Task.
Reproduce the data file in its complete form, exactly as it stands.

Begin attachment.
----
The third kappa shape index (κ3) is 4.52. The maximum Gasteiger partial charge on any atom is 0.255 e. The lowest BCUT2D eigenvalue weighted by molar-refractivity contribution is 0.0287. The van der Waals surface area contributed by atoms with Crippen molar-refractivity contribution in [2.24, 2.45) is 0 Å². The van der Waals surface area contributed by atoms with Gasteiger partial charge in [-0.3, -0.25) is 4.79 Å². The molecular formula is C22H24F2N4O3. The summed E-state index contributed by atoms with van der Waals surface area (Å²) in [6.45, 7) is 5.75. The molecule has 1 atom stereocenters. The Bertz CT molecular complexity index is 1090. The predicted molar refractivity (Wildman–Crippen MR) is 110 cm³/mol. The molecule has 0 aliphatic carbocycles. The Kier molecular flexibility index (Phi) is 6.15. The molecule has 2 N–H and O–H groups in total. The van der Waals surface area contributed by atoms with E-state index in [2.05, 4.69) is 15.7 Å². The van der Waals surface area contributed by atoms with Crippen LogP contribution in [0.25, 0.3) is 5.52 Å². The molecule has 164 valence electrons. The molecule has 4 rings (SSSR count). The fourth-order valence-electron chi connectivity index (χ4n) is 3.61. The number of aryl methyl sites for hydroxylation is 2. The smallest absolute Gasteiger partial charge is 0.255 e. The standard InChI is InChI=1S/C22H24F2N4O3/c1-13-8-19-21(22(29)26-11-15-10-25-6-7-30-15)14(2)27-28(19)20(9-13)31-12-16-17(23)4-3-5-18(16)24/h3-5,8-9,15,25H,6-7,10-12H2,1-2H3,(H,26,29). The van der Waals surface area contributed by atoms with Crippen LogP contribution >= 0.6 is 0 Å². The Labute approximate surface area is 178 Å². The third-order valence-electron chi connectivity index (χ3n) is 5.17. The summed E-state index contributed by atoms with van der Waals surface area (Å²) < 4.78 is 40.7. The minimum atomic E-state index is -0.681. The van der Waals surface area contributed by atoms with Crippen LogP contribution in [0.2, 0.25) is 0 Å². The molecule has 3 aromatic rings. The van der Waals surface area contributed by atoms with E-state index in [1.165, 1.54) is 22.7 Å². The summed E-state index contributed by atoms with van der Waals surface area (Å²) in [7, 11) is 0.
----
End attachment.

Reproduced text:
The third kappa shape index (κ3) is 4.52. The maximum Gasteiger partial charge on any atom is 0.255 e. The lowest BCUT2D eigenvalue weighted by molar-refractivity contribution is 0.0287. The van der Waals surface area contributed by atoms with Crippen molar-refractivity contribution in [2.24, 2.45) is 0 Å². The van der Waals surface area contributed by atoms with Gasteiger partial charge in [-0.3, -0.25) is 4.79 Å². The molecular formula is C22H24F2N4O3. The summed E-state index contributed by atoms with van der Waals surface area (Å²) in [6.45, 7) is 5.75. The molecule has 1 atom stereocenters. The Bertz CT molecular complexity index is 1090. The predicted molar refractivity (Wildman–Crippen MR) is 110 cm³/mol. The molecule has 0 aliphatic carbocycles. The Kier molecular flexibility index (Phi) is 6.15. The molecule has 2 N–H and O–H groups in total. The van der Waals surface area contributed by atoms with E-state index in [2.05, 4.69) is 15.7 Å². The van der Waals surface area contributed by atoms with Crippen LogP contribution in [0.25, 0.3) is 5.52 Å². The molecule has 164 valence electrons. The molecule has 4 rings (SSSR count). The fourth-order valence-electron chi connectivity index (χ4n) is 3.61. The number of aryl methyl sites for hydroxylation is 2. The smallest absolute Gasteiger partial charge is 0.255 e. The standard InChI is InChI=1S/C22H24F2N4O3/c1-13-8-19-21(22(29)26-11-15-10-25-6-7-30-15)14(2)27-28(19)20(9-13)31-12-16-17(23)4-3-5-18(16)24/h3-5,8-9,15,25H,6-7,10-12H2,1-2H3,(H,26,29). The van der Waals surface area contributed by atoms with Crippen LogP contribution >= 0.6 is 0 Å². The Labute approximate surface area is 178 Å². The third-order valence-electron chi connectivity index (χ3n) is 5.17. The summed E-state index contributed by atoms with van der Waals surface area (Å²) < 4.78 is 40.7. The minimum atomic E-state index is -0.681. The van der Waals surface area contributed by atoms with Crippen LogP contribution in [0.2, 0.25) is 0 Å². The molecule has 3 aromatic rings. The van der Waals surface area contributed by atoms with E-state index in [1.165, 1.54) is 22.7 Å². The summed E-state index contributed by atoms with van der Waals surface area (Å²) in [7, 11) is 0.